In its April 20th, 2011, issue, the Economist did an incredible eight-article special issue on California’s seriously dysfunction economic and governaIn its April 20th, 2011, issue, the Economist did an incredible eight-article special issue on California’s seriously dysfunction economic and governance quandary. See here for an index (it appears to be outside the Economist’s pay-for-content wall).
This book, California Crackup: How Reform Broke the Golden State and How We Can Fix It, is listed first among the article’s sources.
Why would this series of articles (and probably this book) be of interest to anyone outside of California? The principle culprit is argued to be “direct democracy” — the ability of the impassioned mob to impose its will. My thesis is that the past few decades has transformed mass culture — television, then the web — from a relatively conservative elitist institution into one that now tremendously accentuates and empowers that same mob rule. If it arouses passions, it can be turned into profit, and the profit will be higher if those passions are further inflamed. The dysfunction that started in California for other reasons is spreading like a metastasizing cancer throughout American democracy.
Just after last year’s autumnal equinox I started an 80-or-so-mile backpacking trip down in King Canyon National Park, in the southern Sierra Nevadas.Just after last year’s autumnal equinox I started an 80-or-so-mile backpacking trip down in King Canyon National Park, in the southern Sierra Nevadas.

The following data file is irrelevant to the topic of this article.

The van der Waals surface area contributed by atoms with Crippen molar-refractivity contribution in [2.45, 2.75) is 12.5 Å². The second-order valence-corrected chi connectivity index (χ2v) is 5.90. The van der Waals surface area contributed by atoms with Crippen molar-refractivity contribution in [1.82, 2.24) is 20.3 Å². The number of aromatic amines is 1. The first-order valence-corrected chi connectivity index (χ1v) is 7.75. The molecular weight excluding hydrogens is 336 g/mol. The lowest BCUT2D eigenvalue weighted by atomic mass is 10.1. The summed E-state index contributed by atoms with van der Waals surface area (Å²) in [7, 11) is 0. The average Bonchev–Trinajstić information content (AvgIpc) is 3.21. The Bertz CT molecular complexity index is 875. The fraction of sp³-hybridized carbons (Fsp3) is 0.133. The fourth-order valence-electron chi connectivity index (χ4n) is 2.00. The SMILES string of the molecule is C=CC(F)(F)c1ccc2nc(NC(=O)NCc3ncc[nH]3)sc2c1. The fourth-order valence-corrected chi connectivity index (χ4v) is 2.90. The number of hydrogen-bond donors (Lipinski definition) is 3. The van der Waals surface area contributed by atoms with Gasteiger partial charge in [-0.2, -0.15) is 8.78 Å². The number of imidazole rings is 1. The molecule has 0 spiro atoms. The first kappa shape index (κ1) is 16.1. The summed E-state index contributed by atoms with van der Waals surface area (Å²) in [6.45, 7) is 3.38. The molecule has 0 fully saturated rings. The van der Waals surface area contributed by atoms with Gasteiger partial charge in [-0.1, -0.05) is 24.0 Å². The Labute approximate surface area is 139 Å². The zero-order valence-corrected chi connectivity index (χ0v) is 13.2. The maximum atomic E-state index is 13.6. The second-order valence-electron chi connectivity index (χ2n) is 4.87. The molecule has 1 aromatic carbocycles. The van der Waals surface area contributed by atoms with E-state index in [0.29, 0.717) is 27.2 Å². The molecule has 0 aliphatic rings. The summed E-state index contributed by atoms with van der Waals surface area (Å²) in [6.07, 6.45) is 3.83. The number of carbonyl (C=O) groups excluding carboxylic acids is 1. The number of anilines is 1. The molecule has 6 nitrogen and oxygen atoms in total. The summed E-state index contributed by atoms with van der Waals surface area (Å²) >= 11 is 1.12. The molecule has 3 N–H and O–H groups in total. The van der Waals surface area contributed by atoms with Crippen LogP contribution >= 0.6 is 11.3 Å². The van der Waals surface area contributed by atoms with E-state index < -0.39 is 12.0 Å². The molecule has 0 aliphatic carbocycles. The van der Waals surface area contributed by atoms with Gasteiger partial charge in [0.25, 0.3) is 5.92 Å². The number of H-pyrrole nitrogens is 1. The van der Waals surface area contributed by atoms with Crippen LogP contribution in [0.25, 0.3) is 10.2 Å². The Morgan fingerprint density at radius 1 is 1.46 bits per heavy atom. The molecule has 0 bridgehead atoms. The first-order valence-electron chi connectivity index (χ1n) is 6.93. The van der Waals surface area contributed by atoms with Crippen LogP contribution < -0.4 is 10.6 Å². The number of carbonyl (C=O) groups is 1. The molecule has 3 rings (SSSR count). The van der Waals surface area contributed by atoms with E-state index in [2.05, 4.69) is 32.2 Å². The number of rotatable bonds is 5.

I’m sure people that don’t hike or backpack wonder what one does on such a trip besides strain and sweat and get tired and dirty. Well, one of the things I do is study the world around me. The high Sierras exposes a lot of geology that becomes quite fascinating once one starts looking closely, asking questions, and learning a bit. For example, the famous domes of Yosemite aren’t replicated in too many places — why? Well, it has to do with the kind of rock they’re made of, which depends on where and how that rock was formed, how quickly it cooled, etc.
I’ve spent plenty of time in Yosemite, but that last trip was a few hundred miles south, and I soon realized the geology was different in some intriguing ways. The rock around me had a lot more variation in color than I usually see in Yosemite, with green and beige as well as a wide range of grays. And quite a bit of pure quartz. I started wondering if King Canyon’s granite had a less pure chemical mix than Yosemite’s, which might also explain why it spalls and exfoliates differently, creating needle-shaped peaks instead of domes.
Now, just a few days ago, I finished a novel in which several of the characters spent a short time backpacking just a dozen or so miles north of where I had been, and one of their party was a geology geek, explaining that they were hiking to one of the purer portions of the Sierras, granite-wise. Specifically, he explained they were going up the Cartridge Pluton, which was one of the many plutons the Sierra Nevada batholith was composed of.
Well, we geeks love our technobabble, and I resolved to learn how to use this new terminology better — especially since I hope to hike the JMT in the next year or two.
So I figured there might be a book on the geology of the Sierra Nevada, and lo-and-behold, what I found was this book, Geology of the Sierra Nevada. That wasn’t so tough, it seems. It’s by the University of California Press’ California Natural History Guides, which is really nice: I’ve got half a dozen of their other guides, and they’re good stuff.